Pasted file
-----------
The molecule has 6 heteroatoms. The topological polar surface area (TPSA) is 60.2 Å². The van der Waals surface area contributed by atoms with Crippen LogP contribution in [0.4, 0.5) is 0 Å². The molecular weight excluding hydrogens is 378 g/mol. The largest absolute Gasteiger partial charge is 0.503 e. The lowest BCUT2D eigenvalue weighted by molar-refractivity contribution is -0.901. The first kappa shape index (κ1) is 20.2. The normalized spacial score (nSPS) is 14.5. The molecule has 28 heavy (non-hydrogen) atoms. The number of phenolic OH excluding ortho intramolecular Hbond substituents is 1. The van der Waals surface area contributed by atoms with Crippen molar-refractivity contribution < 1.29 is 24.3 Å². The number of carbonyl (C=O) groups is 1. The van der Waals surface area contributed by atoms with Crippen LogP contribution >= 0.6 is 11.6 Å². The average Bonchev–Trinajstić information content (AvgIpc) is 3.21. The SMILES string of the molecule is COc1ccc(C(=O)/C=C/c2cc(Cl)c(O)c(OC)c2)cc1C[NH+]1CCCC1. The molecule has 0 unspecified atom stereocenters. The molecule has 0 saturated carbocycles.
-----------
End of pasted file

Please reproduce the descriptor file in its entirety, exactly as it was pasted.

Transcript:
The molecule has 6 heteroatoms. The topological polar surface area (TPSA) is 60.2 Å². The van der Waals surface area contributed by atoms with Crippen LogP contribution in [0.4, 0.5) is 0 Å². The molecular weight excluding hydrogens is 378 g/mol. The largest absolute Gasteiger partial charge is 0.503 e. The lowest BCUT2D eigenvalue weighted by molar-refractivity contribution is -0.901. The first kappa shape index (κ1) is 20.2. The normalized spacial score (nSPS) is 14.5. The molecule has 28 heavy (non-hydrogen) atoms. The number of phenolic OH excluding ortho intramolecular Hbond substituents is 1. The van der Waals surface area contributed by atoms with Crippen molar-refractivity contribution < 1.29 is 24.3 Å². The number of carbonyl (C=O) groups is 1. The van der Waals surface area contributed by atoms with Crippen LogP contribution >= 0.6 is 11.6 Å². The average Bonchev–Trinajstić information content (AvgIpc) is 3.21. The SMILES string of the molecule is COc1ccc(C(=O)/C=C/c2cc(Cl)c(O)c(OC)c2)cc1C[NH+]1CCCC1. The molecule has 0 unspecified atom stereocenters. The molecule has 0 saturated carbocycles.